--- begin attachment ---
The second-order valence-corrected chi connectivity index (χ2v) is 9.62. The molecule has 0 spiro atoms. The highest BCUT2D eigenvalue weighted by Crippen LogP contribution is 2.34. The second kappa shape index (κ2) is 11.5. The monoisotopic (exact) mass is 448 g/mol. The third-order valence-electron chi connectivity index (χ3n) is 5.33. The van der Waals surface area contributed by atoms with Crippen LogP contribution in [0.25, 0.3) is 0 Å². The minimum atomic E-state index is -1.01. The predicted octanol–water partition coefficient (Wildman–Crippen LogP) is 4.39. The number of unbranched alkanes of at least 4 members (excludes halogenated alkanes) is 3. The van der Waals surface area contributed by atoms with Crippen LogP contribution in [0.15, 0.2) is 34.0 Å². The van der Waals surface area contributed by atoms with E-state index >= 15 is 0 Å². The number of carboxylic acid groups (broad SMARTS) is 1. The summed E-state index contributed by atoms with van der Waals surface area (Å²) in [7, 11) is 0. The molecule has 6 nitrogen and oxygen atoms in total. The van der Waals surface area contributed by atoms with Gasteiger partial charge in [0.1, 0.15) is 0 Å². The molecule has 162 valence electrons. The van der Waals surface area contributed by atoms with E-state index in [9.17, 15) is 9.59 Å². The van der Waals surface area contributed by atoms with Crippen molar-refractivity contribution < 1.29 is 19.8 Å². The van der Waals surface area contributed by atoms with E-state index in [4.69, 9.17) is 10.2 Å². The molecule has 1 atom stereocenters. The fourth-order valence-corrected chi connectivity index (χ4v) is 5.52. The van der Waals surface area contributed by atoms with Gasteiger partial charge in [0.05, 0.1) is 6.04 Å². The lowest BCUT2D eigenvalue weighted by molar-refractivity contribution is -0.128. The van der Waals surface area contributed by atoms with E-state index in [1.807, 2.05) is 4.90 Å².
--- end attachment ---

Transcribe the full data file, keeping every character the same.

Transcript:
The second-order valence-corrected chi connectivity index (χ2v) is 9.62. The molecule has 0 spiro atoms. The highest BCUT2D eigenvalue weighted by Crippen LogP contribution is 2.34. The second kappa shape index (κ2) is 11.5. The monoisotopic (exact) mass is 448 g/mol. The third-order valence-electron chi connectivity index (χ3n) is 5.33. The van der Waals surface area contributed by atoms with Crippen LogP contribution in [0.25, 0.3) is 0 Å². The minimum atomic E-state index is -1.01. The predicted octanol–water partition coefficient (Wildman–Crippen LogP) is 4.39. The number of unbranched alkanes of at least 4 members (excludes halogenated alkanes) is 3. The van der Waals surface area contributed by atoms with Crippen LogP contribution in [0.15, 0.2) is 34.0 Å². The van der Waals surface area contributed by atoms with E-state index >= 15 is 0 Å². The number of carboxylic acid groups (broad SMARTS) is 1. The summed E-state index contributed by atoms with van der Waals surface area (Å²) in [7, 11) is 0. The molecule has 6 nitrogen and oxygen atoms in total. The van der Waals surface area contributed by atoms with Gasteiger partial charge in [0.1, 0.15) is 0 Å². The molecule has 162 valence electrons. The van der Waals surface area contributed by atoms with E-state index in [9.17, 15) is 9.59 Å². The van der Waals surface area contributed by atoms with Crippen molar-refractivity contribution < 1.29 is 19.8 Å². The van der Waals surface area contributed by atoms with E-state index in [4.69, 9.17) is 10.2 Å². The molecule has 1 atom stereocenters. The fourth-order valence-corrected chi connectivity index (χ4v) is 5.52. The van der Waals surface area contributed by atoms with Gasteiger partial charge in [0.05, 0.1) is 6.04 Å². The lowest BCUT2D eigenvalue weighted by molar-refractivity contribution is -0.128. The van der Waals surface area contributed by atoms with E-state index in [1.807, 2.05) is 4.90 Å².